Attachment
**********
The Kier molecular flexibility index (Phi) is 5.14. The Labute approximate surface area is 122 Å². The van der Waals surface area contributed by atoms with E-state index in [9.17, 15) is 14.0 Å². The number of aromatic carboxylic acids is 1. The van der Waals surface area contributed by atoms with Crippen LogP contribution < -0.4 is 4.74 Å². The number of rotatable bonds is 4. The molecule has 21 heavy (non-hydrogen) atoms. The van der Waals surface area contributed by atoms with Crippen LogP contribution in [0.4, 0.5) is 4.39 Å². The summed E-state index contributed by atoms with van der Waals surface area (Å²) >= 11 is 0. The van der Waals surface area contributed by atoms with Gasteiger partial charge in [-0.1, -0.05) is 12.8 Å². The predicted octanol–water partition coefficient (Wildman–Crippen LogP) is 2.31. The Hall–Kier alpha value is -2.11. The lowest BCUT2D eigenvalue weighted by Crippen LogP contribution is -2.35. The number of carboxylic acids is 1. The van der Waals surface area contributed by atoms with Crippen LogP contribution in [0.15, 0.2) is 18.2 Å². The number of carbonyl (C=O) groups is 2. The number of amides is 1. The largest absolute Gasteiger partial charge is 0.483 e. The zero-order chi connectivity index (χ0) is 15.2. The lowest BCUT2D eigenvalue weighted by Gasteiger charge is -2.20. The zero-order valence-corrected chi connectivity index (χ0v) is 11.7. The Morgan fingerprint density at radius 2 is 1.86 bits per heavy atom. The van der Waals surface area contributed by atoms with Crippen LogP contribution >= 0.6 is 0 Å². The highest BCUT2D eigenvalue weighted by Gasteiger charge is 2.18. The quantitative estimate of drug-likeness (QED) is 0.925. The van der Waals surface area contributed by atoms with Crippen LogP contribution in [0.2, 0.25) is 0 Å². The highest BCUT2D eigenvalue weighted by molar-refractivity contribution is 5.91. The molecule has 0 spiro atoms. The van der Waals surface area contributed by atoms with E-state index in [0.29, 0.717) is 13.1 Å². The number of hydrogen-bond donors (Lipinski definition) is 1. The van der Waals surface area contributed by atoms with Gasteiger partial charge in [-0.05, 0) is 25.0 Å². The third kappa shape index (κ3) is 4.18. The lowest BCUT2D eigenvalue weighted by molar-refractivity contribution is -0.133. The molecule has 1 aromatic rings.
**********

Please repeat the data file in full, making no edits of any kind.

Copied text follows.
The Kier molecular flexibility index (Phi) is 5.14. The Labute approximate surface area is 122 Å². The van der Waals surface area contributed by atoms with E-state index in [9.17, 15) is 14.0 Å². The number of aromatic carboxylic acids is 1. The van der Waals surface area contributed by atoms with Crippen LogP contribution < -0.4 is 4.74 Å². The number of rotatable bonds is 4. The molecule has 21 heavy (non-hydrogen) atoms. The van der Waals surface area contributed by atoms with Crippen LogP contribution in [0.4, 0.5) is 4.39 Å². The summed E-state index contributed by atoms with van der Waals surface area (Å²) >= 11 is 0. The van der Waals surface area contributed by atoms with Gasteiger partial charge in [-0.1, -0.05) is 12.8 Å². The predicted octanol–water partition coefficient (Wildman–Crippen LogP) is 2.31. The Hall–Kier alpha value is -2.11. The lowest BCUT2D eigenvalue weighted by Crippen LogP contribution is -2.35. The number of carboxylic acids is 1. The van der Waals surface area contributed by atoms with Crippen LogP contribution in [0.15, 0.2) is 18.2 Å². The number of carbonyl (C=O) groups is 2. The number of amides is 1. The largest absolute Gasteiger partial charge is 0.483 e. The zero-order chi connectivity index (χ0) is 15.2. The lowest BCUT2D eigenvalue weighted by Gasteiger charge is -2.20. The zero-order valence-corrected chi connectivity index (χ0v) is 11.7. The Morgan fingerprint density at radius 2 is 1.86 bits per heavy atom. The van der Waals surface area contributed by atoms with Crippen LogP contribution >= 0.6 is 0 Å². The highest BCUT2D eigenvalue weighted by Gasteiger charge is 2.18. The quantitative estimate of drug-likeness (QED) is 0.925. The van der Waals surface area contributed by atoms with Crippen LogP contribution in [0.2, 0.25) is 0 Å². The highest BCUT2D eigenvalue weighted by molar-refractivity contribution is 5.91. The molecule has 0 spiro atoms. The van der Waals surface area contributed by atoms with E-state index in [0.29, 0.717) is 13.1 Å². The number of hydrogen-bond donors (Lipinski definition) is 1. The van der Waals surface area contributed by atoms with Gasteiger partial charge in [-0.05, 0) is 25.0 Å². The third kappa shape index (κ3) is 4.18. The lowest BCUT2D eigenvalue weighted by molar-refractivity contribution is -0.133. The molecule has 1 aromatic rings.